## 20 January 2011

### Budget Scale

Over the next few weeks in my graduate seminar we'll be discussing the mathematics of government budgeting, with a focus on the US budget deficit.

A first task will be to understand the magnitudes of large numbers.  This website has some very useful graphics.  Here is what one million dollars looks like in \$100 bills:

Here is what one billion dollars looks like:
And here is one trillion dollars (the dude in the red shirt can be seen standing next to the corner in the lower left!):
The US federal budget deficit in 2010 is estimated to be \$1.6 trillion in a budget of about \$4 trillion (source, XLS).

Tyler said...

I had seen this visualization before and it's a good one. I think it helps to start here and refer back to it when you get lost in the sea of numbers.

NPR's Planet Money did a story on this that helped me get a grasp on these numbers. Here's a link to it. http://www.npr.org/templates/story/story.php?storyId=103442438

Basically they figured out how long it would take to count up to these bug numbers where one second is one dollar.
Counting to a million would take about 11.7 days.
Counting to a billion takes 33 years.
"One trillion seconds ago is... More than 32,000 years. [32,000 years ago] Neanderthals were going extinct. People were making their very first cave drawings with blade-based tools, give or take a couple thousand years."

What I like about this idea is that I can wrap my head around the 11 days and even 33 years, but then they add on the extra zeros and you can really feel the magnitude. I think this comes from assigning a unit of measure that we have a better reference point for than dollars.

Also a website by the name of "Information is Beautiful" did a great visualization/animation of some real world big numbers. They called it Debtris. Here's the link. http://www.informationisbeautiful.net/2010/debtris/

I look forward to seeing anything else that may come out of this class and if I get accepted to the CU Boulder Sociology program for next year maybe I could get the chance to take something similar.

nofrakkingconsensus said...

Awesome!

Fred said...

ant then add in the Obamacare deficit and you have another \$trillion plus in unfunded spending.

No wonder ordinary folks aren't paying attention to global warming any more.

The adults in American need to take away the credit card from the kiddies in Congress and the Administration.

The world is watching.

DeWitt said...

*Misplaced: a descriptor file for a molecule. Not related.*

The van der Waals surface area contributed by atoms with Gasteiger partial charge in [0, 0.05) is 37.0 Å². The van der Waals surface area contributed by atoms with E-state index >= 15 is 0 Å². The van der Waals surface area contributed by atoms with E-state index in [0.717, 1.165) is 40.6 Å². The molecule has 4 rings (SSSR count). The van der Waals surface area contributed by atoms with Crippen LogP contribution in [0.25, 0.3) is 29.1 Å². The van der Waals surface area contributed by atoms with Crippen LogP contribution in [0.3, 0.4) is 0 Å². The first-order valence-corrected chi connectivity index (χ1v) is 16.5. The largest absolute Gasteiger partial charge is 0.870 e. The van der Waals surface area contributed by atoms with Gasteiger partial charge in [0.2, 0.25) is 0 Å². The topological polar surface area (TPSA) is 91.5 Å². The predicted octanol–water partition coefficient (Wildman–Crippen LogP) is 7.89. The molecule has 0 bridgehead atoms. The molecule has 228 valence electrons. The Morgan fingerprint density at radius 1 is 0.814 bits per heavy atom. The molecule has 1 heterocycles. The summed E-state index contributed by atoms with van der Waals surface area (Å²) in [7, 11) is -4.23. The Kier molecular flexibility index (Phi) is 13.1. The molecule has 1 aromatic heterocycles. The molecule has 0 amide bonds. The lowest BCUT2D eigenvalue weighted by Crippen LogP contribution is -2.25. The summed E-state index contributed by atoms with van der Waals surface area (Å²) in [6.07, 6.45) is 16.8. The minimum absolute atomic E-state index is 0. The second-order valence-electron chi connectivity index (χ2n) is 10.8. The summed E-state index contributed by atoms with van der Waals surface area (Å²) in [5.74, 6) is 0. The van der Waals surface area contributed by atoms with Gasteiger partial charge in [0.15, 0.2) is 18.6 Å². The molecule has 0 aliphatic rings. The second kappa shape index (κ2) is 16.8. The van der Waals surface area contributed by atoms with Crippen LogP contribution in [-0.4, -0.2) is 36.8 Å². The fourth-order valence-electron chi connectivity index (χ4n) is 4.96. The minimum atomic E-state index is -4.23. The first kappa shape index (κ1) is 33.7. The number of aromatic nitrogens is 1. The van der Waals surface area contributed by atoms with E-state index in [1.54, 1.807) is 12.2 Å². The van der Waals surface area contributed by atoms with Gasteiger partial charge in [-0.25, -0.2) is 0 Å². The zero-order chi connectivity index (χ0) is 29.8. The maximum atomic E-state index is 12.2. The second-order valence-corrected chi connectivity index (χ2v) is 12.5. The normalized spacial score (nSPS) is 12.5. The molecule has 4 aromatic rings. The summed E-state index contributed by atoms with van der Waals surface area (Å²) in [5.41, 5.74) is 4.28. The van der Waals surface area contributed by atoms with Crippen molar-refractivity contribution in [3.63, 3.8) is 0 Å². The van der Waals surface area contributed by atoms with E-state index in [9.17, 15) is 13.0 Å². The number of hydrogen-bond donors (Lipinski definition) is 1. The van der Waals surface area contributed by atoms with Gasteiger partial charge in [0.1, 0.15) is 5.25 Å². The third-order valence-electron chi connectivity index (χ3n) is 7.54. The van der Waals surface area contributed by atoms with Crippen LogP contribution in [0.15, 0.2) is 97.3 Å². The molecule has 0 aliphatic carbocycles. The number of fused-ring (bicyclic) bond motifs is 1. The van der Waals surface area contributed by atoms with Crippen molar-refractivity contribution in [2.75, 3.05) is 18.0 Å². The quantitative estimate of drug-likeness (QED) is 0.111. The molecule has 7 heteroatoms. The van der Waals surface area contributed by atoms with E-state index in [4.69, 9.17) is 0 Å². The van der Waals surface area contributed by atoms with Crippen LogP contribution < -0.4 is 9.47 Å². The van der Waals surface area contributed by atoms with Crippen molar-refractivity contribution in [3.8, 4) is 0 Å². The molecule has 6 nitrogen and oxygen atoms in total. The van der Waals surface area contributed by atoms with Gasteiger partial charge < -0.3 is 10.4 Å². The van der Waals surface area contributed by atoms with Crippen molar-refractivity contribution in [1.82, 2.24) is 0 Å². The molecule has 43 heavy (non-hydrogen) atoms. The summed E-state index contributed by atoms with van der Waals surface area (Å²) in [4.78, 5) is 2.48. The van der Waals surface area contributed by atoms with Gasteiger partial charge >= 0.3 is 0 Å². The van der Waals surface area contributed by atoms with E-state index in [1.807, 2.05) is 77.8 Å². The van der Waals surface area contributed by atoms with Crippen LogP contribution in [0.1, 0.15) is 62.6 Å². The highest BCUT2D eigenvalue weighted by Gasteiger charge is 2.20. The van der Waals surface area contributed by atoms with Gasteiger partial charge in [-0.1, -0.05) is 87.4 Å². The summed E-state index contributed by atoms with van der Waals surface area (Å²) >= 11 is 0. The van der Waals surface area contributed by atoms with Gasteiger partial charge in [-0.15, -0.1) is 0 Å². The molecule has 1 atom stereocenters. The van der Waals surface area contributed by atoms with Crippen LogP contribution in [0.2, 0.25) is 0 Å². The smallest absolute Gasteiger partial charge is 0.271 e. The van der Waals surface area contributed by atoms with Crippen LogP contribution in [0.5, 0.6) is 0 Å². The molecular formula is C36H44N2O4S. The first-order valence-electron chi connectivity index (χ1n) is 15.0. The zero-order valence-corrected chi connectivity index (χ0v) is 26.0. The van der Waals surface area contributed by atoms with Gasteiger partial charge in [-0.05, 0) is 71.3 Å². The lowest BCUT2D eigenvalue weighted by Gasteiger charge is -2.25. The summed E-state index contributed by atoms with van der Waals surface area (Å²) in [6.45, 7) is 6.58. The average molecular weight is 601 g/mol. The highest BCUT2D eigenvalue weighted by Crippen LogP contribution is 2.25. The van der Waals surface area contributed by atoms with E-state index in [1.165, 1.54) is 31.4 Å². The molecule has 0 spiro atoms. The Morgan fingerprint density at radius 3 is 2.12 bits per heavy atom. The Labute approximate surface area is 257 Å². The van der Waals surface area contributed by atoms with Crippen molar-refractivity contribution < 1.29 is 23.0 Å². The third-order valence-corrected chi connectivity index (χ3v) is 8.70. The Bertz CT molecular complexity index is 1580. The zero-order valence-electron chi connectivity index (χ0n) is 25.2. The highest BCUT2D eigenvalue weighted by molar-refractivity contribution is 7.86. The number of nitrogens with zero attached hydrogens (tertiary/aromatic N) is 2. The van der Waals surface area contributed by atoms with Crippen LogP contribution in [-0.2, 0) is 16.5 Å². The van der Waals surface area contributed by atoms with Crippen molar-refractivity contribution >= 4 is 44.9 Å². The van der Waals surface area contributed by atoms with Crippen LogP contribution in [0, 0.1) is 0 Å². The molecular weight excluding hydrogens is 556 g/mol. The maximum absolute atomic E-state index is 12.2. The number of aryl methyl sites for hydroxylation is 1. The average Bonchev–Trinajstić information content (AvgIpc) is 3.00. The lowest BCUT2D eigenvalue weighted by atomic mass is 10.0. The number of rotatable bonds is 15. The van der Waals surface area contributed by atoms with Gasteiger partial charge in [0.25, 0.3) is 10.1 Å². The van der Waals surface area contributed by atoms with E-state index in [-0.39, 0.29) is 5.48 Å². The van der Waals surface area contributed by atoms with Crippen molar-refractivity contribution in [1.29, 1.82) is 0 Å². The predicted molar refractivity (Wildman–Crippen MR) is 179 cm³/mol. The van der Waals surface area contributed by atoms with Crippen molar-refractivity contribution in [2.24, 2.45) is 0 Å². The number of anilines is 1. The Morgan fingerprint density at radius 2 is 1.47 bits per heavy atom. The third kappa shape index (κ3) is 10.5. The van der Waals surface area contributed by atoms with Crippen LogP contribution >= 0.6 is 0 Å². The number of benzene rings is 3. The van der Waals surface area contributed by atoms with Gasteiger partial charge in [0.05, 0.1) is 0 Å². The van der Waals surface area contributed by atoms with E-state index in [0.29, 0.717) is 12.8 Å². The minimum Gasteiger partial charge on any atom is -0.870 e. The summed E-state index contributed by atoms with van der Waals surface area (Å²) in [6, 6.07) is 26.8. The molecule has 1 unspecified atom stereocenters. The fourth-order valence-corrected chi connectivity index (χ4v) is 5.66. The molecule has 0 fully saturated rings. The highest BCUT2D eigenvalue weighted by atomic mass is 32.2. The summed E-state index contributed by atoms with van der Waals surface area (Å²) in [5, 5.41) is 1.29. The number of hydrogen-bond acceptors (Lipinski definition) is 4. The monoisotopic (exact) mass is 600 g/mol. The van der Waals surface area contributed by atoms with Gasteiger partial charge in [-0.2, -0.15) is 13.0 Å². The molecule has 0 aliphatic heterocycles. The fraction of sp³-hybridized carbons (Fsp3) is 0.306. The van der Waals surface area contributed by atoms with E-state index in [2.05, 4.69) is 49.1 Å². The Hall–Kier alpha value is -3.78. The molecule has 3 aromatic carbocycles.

Medicare: Unfunded liability before Obamacare, \$75E12

Frontiers of Faith and Science said...

Watch out. If you click on the big stack of cash, you get directed to a website that will try to get you to authorize their charging your cell telephone \$9.99 per month.

JCH said...

Money is not real. It's a convenience. Beats bartering, but not by much. Stop obsessing about it. My Grandmother used to pay a nickel for a loaf of bread. I pay \$5 at my favorite bakery. Can you imagine the stack of nickels it takes to make \$5. My Grandmother would have been horrified. What a scary stack of nickels that would be. Scaring people with stacks of money is Grandmother abuse.

John M said...

Those drawings look funny to me. Not funny as "hah-hah", funny as "???".

Since we're simply adding up volumes of individual items, the pile in the second drawing should be a thousand times the volume of the pile in the first picture. Ain't no way.

So what's the problem?

According to Wiki, the dimensions of a dollar bill are 156mm x 66.3mm x 0.11mm.

http://en.wikipedia.org/wiki/United_States_one-dollar_bill

Assuming the \$100 bill is of the same dimensions, a single stack of 10,000 \$100 bills (\$1 million) should be 1.1 meters high. There's no way that piddling little stack in the first drawing can be cut, folded, or mutilated to be consistent with a stack 1.1 meters high (unless that guy has a hormonal problem).

On the positive side, 10,000,000 \$100 bills (a billion bucks) should occupy a volume of 11.4 cubic meters. And indeed those 10 pallets in the second picture could be about 1.1 cubic meter each.

Just to be a bit more of pain, that third figure looks like it has more than 10,000 pallets, as it should to be 1000 times as much as what's shown in the second. The front side is clearly a double stacked row of 50, for 100 on a side. It's much more difficult to count the rows that project back, but it looks to me like that bunch of pallets could run at least 100 rows deep (200 pallets on a side). At 100 x 200 (rembember, they're double stacked), that's 20,000 pallets, not 10,000.